In the experiment shown in Figure 5A, by making use of the acid urea gels (Varshney et al., 1991a), we examined the consequence of overproduction of EcoRRF and MtuRRF in E.coli AA7852 (pthts) on the accumulation of peptidyl-tRNAs. These gels allow direct analysis of the in vivo status of the tRNAs by separating the aminoacylated and uncharged forms. However, when peptides of heterogeneous length are attached to the tRNA, the aminoacylated form of the tRNA is converted into a smear. As expected, the transformants grown at 30°C (permissive temperature) do not show accumulation of peptidyl-tRNAs in the cell (lanes 1–5, absence of a smear above the Tyr-tRNATyr band). However, at 34°C, the temperature at which PTH is partially inactive, minimal accumulation of peptidyl-tRNA (as detected by the smear corresponding to peptidyl-Tyr-tRNATyr) was seen in the vector control upon overexposure of the autoradiogram (Figure 5A, lane 6, lower panel). Overproduction of EcoRRF resulted in the accumulation of peptidyl-tRNA at 34°C (lane 10). More importantly, while overproduction of MtuRRF alone (lane 8) or MtuEFG alone (lane 9) had no effect on accumulation of peptidyl-tRNA over and above the vector-alone background (lane 6), their simultaneous expression resulted in an increased accumulation of peptidyl-tRNA in cells (lane 7). Thus, in the context of E.coli ribosomes, MtuRRF participated even in enhanced release of peptidyl-tRNA and, at this step also, it required the presence of EFG from the homologous source. Taken together, these results point to a unified mechanism of RRF action both at the post-termination and the peptidyl-tRNA release steps. Furthermore, to examine the effect of the accumulation of peptidyl-tRNA, we determined the growth rates of the various transformants (Figure 5B). The cells harbouring the EcoRRF plasmid, as expected, grew slowly in the liquid medium. Similarly, the cells harbouring the EcoEFG plasmid also grew slowly. On the other hand, the transformants harbouring either the MtuRRF or the MtuEFG plasmids grew just as well as the vector control. More interestingly, the transformants harbouring both the MtuRRF and MtuEFG plasmids grew slowly, most probably as a consequence of the accumulation of the peptidyl-tRNA (Figure 5A, lane 7).
Translation termination and the post-termination steps that lead to recycling of ribosomes remain one of the least understood aspects of protein biosynthesis (Janosi et al., 1996; Kisselev and Buckingham, 2000). However, the three-dimensional structure determination of RRF from T.maritima, T.thermophilus and E.coli, and recent biochemical studies have led to an unprecedented stimulation and advancement of research in these areas (Pavlov et al., 1997a,b; Janosi et al., 1998; Karimi et al., 1999; Selmer et al., 1999; Inokuchi et al., 2000; Kim et al., 2000; Toyoda et al., 2000). Accordingly, the current view of the post-termination events that lead to dissociation of the termination complex suggests that subsequent to the peptide chain release by RF1/RF2, RF3 mediates the eviction of these release factors in a GTP hydrolysis-dependent process, and the subsequent action of RRF and EFG leads to the dissociation of the post-termination complex. The in vitro experiments (Pavlov et al., 1997a) suggested that for ribosome recycling, EFG might be involved in translocation of RRF from the ribosomal A-site to the P-site (similar to the translocation of the peptidyl-tRNA). This hypothesis received a boost from the three-dimensional structure of RRF, which showed it to be a spectacular example of protein mimicry of a tRNA molecule (Selmer et al., 1999). However, recently, an elegant biochemical study suggested that the function of EFG at this step is distinct from that of its involvement at the translocation step (Karimi et al., 1999).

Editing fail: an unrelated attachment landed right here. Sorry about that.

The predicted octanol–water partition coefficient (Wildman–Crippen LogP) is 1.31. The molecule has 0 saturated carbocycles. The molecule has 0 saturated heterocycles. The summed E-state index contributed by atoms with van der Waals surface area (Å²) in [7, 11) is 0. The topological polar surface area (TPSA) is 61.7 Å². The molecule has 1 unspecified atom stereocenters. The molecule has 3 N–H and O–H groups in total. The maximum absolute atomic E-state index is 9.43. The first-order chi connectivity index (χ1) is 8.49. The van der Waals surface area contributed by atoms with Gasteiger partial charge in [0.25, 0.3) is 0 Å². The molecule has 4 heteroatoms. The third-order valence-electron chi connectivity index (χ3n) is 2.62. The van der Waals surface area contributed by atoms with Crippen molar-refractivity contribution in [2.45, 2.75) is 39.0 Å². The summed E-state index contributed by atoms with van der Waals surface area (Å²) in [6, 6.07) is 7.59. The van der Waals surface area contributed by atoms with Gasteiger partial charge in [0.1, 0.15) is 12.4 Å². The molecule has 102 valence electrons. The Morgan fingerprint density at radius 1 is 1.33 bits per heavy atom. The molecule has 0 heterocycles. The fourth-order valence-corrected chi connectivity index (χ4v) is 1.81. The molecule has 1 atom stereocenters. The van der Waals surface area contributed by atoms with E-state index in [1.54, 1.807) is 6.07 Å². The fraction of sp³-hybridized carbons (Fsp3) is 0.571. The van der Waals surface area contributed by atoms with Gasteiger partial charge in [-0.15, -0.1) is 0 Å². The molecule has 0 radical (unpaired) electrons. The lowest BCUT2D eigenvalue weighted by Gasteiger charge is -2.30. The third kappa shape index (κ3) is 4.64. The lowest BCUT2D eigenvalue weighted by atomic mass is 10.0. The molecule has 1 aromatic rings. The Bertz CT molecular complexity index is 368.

Recently, it was shown that the RRF from Pseudomonas aeruginosa complements E.coli LJ14 (Ohnishi et al., 1999). On the other hand, the RRF from T.thermophilus does not complement the temperature-sensitive phenotype of E.coli (frrts). However, a mutant that lacked five amino acids from the C-terminal end of the T.thermophilus RRF did complement the E.coli for frrts (Fujiwara et al., 1999; Toyoda et al., 2000). Surprisingly, in our studies with the M.tuberculosis RRF, neither the wild-type (Figure 1) nor a mutant protein that lacked the C-terminal five amino acids complemented the E.coli frrts strain (data not shown). More importantly, we discovered that simultaneous expression of both the MtuRRF and MtuEFG (but not EcoEFG) rescued the temperature-sensitive phenotype of E.coli (frrts). This observation has allowed us to use E.coli as a surrogate host to investigate the mechanism of action of RRF in vivo. As we failed to detect an interaction between MtuEFG and MtuRRF by surface plasmon resonance and far western analysis (data not shown), it seems unlikely that EFG escorts RRF to the ribosomes. Most probably, specific interactions between the two proteins are effected on the ribosomes, and the appropriateness of these interactions is necessary for their biological activity. Recently, it was shown that the overproduction of RRFs from heterologous sources resulted in toxicity to E.coli (Atarashi and Kaji, 2000). A possible explanation for the observed toxicity could be that these proteins, by virtue of their structural mimicry of tRNA, occupy the ribosomal A-site but fail to establish functional interaction with EcoEFG. The formation of such ‘dead’ complexes could be deleterious for the growth of E.coli. It would be interesting to study whether the simultaneous expression of EFGs from homologous sources could alleviate the toxic effects of the heterologous RRFs.